Nobel laureate Wole Soyinka faults Buhari, El-Rufai over Southern Kaduna killings
Nobel laureate Wole Soyinka yesterday condemned President Muhammadu’s and Kaduna State Governor Nasir El-Rufai’s handling of the Southern Kaduna crisis.
The Christian Association of Nigeria (CAN) alleged that no fewer than 808 people have been killed.
He said religion “is more likely to induce anxiety leading to trauma rather than solace and the consolation of spirituality which many religions claim for themselves.”
He spoke in Abuja at the launch of the book “Religion and the Making of Nigeria” written by Prof. Olufemi Vaughan, in Abuja. Vice President Yemi Osinbajo was present.
Among those who witnessed the event at the Shehu Musa Yar’Adua Centre were Secretary to Oyo State Government Olalekan Alli, Senator Effiong Bob, former Cross River Governor Donald Duke, Amb. Folorunso Otukoya, Amb. Funke Adefope, Justice Ajoke Adepoju, Prof Hamidou Bole, Bishop Hassan Kukah, and Sen. Babafemi Ojudu.
Soyinka said: “What astonished me was not the admission by the governor but the astonishment of others at such governmental response to atrocity.
“There was nothing new about it. If you ask why Gen. Buhari did not act fast enough when these events take place, which degrade us as human beings, well it is perhaps he has been waiting for the governor of that state to send money to the killers first for them to stop the killing. He said it was no longer enough for religious leaders to simply condemn violence perpetrated by their followers. The sitting president of this nation, Gen. Buhari once said “If you don’t kill corruption in this nation, corruption would kill us.” I would like to transfer that cry from the moral zone to the terrain of religion. If we do not tame religion in this nation, religion would kill us.
“I do not say kill religion though I wouldn’t mind a bit if that mission could be undertaken surgically; painlessly, perhaps, under anesthesia effectively spayed all over the nation or perhaps during an induced pouch of religious ecstasy, However, one has to be realistic. Only the religiously possessed or committed would deny the obvious. The price that many have paid not just within this society but by humanity in general makes one wonder if the benefits have really been more than the losses.
“I’ve quite often imagined what the world would be if religion had never been invented. Can one think of any landscape without religious architecture? What went wrong? What has gone wrong? When where and how did religion become a killing machine? The book under consideration does not pretend to attend to those issues.”
“However, for both the monk and the clerical or spiritual leaders, it is simply no longer sufficient to say this or that form of conduct is not permitted by this religion or the other. Or those who do this or that are not true believers of this prophet or that avatar or sage for the simple reason that others who dissociate themselves from conduct which universally is condemned are themselves declaring themselves partisans of their own in contradistinctions to others. What however, concerns the rest of us no matter the internal wrangling, rivalries or controversies within any religion, what concerns us is that the innocent are often those who pay highest price. The non-adherents to one line of belief or another.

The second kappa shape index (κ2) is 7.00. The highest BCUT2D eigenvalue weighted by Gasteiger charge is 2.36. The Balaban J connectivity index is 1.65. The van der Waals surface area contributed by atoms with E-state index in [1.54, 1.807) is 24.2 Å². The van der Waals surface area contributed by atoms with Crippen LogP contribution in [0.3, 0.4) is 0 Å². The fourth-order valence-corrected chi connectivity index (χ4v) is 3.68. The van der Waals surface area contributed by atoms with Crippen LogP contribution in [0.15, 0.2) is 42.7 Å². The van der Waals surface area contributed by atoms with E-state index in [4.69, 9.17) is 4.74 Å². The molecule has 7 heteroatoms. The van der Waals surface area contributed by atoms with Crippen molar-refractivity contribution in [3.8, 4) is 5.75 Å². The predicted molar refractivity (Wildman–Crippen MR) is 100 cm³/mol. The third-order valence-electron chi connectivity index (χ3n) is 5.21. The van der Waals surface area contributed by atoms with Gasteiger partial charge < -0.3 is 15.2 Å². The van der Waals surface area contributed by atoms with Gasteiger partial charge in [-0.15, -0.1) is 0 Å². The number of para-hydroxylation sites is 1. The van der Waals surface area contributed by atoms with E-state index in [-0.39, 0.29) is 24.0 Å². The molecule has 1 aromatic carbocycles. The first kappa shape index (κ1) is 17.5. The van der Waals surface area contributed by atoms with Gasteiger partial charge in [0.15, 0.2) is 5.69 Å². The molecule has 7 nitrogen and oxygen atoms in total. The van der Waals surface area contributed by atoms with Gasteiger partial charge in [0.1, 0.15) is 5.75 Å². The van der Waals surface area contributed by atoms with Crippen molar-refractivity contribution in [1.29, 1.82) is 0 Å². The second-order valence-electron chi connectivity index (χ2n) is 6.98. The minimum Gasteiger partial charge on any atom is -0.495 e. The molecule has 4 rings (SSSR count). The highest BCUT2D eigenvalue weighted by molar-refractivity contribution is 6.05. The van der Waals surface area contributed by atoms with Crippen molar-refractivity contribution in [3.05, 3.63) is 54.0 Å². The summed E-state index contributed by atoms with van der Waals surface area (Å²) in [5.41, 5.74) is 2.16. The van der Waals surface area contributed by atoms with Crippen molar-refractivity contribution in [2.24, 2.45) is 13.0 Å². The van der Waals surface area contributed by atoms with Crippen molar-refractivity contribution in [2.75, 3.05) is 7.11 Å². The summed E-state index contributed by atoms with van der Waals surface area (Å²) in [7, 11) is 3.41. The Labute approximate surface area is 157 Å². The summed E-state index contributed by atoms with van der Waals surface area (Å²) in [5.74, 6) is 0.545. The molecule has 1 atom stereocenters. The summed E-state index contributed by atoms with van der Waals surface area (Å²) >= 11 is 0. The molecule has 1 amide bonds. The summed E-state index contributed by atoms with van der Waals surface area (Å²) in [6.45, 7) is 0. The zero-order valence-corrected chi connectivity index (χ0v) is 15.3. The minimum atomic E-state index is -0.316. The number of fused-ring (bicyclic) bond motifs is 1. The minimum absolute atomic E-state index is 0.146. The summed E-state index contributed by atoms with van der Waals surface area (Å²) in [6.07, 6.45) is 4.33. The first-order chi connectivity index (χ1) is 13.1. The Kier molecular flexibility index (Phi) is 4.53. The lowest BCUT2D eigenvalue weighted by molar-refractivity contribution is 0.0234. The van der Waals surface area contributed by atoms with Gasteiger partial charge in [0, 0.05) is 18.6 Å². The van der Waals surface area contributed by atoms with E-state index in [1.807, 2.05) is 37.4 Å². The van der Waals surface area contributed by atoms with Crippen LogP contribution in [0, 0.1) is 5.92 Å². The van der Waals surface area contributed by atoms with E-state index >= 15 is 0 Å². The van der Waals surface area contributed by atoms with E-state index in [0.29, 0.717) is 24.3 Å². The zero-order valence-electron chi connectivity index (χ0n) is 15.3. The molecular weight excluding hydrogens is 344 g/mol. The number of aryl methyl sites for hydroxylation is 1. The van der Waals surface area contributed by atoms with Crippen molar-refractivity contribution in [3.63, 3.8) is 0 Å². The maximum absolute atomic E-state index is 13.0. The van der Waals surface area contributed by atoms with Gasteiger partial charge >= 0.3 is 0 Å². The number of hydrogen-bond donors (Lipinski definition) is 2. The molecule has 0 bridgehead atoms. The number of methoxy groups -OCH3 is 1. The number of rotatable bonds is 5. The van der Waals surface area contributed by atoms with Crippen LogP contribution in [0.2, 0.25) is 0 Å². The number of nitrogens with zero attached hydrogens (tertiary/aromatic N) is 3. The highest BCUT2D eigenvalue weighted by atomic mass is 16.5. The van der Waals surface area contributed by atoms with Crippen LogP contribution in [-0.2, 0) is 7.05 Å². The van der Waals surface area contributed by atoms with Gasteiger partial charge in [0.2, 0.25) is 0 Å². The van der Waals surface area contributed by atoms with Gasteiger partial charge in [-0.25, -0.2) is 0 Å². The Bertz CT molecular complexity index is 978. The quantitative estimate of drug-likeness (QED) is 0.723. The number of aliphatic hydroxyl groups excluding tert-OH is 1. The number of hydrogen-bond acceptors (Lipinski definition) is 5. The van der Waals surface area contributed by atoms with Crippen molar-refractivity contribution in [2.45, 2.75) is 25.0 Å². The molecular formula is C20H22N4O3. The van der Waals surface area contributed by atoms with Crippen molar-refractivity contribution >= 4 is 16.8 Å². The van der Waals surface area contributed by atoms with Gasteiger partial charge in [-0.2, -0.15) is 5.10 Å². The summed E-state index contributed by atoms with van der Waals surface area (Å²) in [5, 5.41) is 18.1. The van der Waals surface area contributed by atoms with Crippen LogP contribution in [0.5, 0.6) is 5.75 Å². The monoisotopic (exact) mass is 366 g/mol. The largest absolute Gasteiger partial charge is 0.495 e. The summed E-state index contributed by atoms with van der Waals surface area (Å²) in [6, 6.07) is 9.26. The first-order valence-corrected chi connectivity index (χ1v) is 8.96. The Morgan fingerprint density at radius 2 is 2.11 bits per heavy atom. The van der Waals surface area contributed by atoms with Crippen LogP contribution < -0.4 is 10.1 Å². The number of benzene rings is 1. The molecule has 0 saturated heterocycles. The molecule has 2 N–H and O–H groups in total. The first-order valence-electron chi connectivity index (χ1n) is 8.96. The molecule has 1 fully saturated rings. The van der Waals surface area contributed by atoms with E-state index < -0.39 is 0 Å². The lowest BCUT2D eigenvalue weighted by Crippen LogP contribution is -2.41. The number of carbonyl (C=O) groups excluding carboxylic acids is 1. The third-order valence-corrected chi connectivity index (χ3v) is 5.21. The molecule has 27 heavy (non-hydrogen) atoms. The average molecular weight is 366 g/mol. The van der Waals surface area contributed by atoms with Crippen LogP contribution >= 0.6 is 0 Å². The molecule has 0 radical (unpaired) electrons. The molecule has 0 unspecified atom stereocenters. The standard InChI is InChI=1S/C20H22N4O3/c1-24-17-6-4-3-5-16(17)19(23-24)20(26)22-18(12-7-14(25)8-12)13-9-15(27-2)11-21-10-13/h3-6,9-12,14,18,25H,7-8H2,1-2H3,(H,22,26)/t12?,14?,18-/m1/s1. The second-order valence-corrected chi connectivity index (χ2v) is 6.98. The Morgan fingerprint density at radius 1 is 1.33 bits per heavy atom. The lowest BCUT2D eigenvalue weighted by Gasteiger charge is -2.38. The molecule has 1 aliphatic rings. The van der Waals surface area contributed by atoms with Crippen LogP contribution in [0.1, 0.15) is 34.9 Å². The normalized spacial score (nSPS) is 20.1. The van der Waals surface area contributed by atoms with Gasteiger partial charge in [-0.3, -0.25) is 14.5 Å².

Osinbajo who described the issue of federal character as a hypocritical tool in the hands of the elite in peddling influence observed that at critical times, they forget religion and ethnicity.
“Very few people have been prosecuted for religious violence but none has ever been brought to conclusion. Why it is that such case are never concluded? Too many cases of high profile murders that are not concluded in this country.
“National character is very hypocritical. When we are playing football, we all clamour for the best legs because we want to win. We don’t ask how many Muslims or Christians are in the team. When you are sick, nobody asks the religion of the doctor. We only ask about competencies.”
He declared that religion has been a veritable tool in forging educational development of Nigeria but that “the manipulation of religion by the elites has led to the problem that we are facing. Nigerian elite will use religion when it is convenient and at other times they may use ethnicity or some other form of identification.”
Catholic Bishop of Sokoto Diocese Mathew Hassan Kukah lamented that religion had been used mainly for manipulative tendencies by northern elites.
“Unless we get round to defining what constitutes religion and in this particular case, the way and manner in which how the northern ruling class continues to use religion as a cover to perpetuate and subjugate the people, the problem will persist.”